After 1981's Thief, Mann rewrote his script to Heat and asked Walter Hill (Hard Times, The Warriors) to direct, who declined. Before lensing 1986's Manhunter, Mann was still trying to produce but not direct Heat. In 1989, Mann reworked his script and turned it into the TV movie, L.A. Takedown. After the success of 1992's The Last of the Mohicans, Mann turned his attention back to Heat and with 6 months of prep time, went about creating his arguably most masterful work.
If you've seen Heat, you probably remember the bank heist scene midway into the film. There, DeNiro's crew have made it out of a bank with millions in cash while Pacino's posse from the Major Crimes Unit finally catches them in the act. What follows is a harrowing, intense and LOUD showdown between professional thieves and their law abiding pursuers. Always one for keeping it real, Mann based much of the film on real life cases, criminals and officers of the law he had encountered through his career. Mann himself spent months going on patrol with seasoned detectives and put his actors through the same rigorous and detailed regimens to prepare for the film with mandatory ridealongs, gun training, etc. The bank scene was shot in downtown Los Angeles and has inspired future fare from the Michael Biehn/Sammo Hung Hong Kong actioner Dragon Squad to last week's Captain America: The Winter Soldier.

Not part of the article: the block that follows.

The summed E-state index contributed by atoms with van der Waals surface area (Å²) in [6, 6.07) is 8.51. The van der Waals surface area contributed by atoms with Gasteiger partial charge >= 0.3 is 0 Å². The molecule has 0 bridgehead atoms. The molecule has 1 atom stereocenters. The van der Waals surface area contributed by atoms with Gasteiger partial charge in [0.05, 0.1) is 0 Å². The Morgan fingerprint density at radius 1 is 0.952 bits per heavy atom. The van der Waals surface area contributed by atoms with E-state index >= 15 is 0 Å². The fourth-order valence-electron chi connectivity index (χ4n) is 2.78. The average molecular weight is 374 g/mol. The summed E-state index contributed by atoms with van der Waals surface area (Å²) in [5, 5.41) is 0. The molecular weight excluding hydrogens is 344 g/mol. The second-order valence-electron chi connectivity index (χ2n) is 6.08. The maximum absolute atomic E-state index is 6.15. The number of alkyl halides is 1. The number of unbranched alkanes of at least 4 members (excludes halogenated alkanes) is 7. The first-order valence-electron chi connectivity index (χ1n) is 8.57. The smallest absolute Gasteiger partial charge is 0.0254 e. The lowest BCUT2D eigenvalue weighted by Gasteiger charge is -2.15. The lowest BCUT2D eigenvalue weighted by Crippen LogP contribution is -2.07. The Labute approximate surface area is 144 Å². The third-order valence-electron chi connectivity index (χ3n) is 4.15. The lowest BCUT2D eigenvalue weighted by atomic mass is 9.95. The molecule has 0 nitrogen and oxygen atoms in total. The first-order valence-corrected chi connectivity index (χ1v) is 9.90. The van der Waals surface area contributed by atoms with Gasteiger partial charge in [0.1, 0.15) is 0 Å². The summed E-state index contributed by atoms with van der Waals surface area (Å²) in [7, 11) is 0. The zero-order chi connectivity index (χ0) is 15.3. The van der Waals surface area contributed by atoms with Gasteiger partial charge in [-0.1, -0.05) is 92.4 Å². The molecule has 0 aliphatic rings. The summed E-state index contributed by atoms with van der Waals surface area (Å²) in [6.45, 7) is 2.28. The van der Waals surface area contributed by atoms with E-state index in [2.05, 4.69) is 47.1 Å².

To Live and Die on the Streets of L.A.: